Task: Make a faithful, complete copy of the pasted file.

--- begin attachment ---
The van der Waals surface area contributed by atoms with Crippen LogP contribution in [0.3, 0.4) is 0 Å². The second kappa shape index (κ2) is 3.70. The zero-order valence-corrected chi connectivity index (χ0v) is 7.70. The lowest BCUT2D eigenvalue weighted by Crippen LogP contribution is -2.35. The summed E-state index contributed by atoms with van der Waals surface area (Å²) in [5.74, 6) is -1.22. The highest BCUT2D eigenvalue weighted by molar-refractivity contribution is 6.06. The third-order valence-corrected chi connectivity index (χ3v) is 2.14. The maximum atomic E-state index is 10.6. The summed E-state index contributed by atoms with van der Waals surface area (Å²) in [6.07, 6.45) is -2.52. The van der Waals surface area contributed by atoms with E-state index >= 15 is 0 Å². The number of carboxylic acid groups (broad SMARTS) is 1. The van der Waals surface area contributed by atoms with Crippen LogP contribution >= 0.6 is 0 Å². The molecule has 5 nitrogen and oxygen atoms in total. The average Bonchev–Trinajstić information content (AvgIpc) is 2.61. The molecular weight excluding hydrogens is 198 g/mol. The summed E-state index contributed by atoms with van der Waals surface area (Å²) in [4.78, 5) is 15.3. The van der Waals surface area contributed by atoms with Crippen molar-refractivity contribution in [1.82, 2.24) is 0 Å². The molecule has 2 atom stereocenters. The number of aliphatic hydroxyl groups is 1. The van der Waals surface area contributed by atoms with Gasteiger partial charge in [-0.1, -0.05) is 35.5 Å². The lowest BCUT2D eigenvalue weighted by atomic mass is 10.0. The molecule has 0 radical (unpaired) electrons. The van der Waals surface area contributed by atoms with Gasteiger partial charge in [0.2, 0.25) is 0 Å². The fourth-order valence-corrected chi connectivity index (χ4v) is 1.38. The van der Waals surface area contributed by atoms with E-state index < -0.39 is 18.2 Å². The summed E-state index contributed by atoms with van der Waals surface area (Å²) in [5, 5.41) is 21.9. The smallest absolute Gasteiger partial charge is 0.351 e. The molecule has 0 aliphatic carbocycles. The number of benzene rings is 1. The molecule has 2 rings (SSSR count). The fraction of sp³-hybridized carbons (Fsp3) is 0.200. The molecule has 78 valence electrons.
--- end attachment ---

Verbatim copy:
The van der Waals surface area contributed by atoms with Crippen LogP contribution in [0.3, 0.4) is 0 Å². The second kappa shape index (κ2) is 3.70. The zero-order valence-corrected chi connectivity index (χ0v) is 7.70. The lowest BCUT2D eigenvalue weighted by Crippen LogP contribution is -2.35. The summed E-state index contributed by atoms with van der Waals surface area (Å²) in [5.74, 6) is -1.22. The highest BCUT2D eigenvalue weighted by molar-refractivity contribution is 6.06. The third-order valence-corrected chi connectivity index (χ3v) is 2.14. The maximum atomic E-state index is 10.6. The summed E-state index contributed by atoms with van der Waals surface area (Å²) in [6.07, 6.45) is -2.52. The van der Waals surface area contributed by atoms with E-state index >= 15 is 0 Å². The number of carboxylic acid groups (broad SMARTS) is 1. The van der Waals surface area contributed by atoms with Crippen LogP contribution >= 0.6 is 0 Å². The molecule has 5 nitrogen and oxygen atoms in total. The average Bonchev–Trinajstić information content (AvgIpc) is 2.61. The molecular weight excluding hydrogens is 198 g/mol. The summed E-state index contributed by atoms with van der Waals surface area (Å²) in [4.78, 5) is 15.3. The van der Waals surface area contributed by atoms with Crippen molar-refractivity contribution in [1.82, 2.24) is 0 Å². The molecule has 2 atom stereocenters. The number of aliphatic hydroxyl groups is 1. The van der Waals surface area contributed by atoms with Gasteiger partial charge in [-0.1, -0.05) is 35.5 Å². The lowest BCUT2D eigenvalue weighted by atomic mass is 10.0. The molecule has 0 radical (unpaired) electrons. The van der Waals surface area contributed by atoms with Gasteiger partial charge in [0.2, 0.25) is 0 Å². The fourth-order valence-corrected chi connectivity index (χ4v) is 1.38. The van der Waals surface area contributed by atoms with E-state index < -0.39 is 18.2 Å². The summed E-state index contributed by atoms with van der Waals surface area (Å²) in [5, 5.41) is 21.9. The smallest absolute Gasteiger partial charge is 0.351 e. The molecule has 0 aliphatic carbocycles. The number of benzene rings is 1. The molecule has 2 rings (SSSR count). The fraction of sp³-hybridized carbons (Fsp3) is 0.200. The molecule has 78 valence electrons.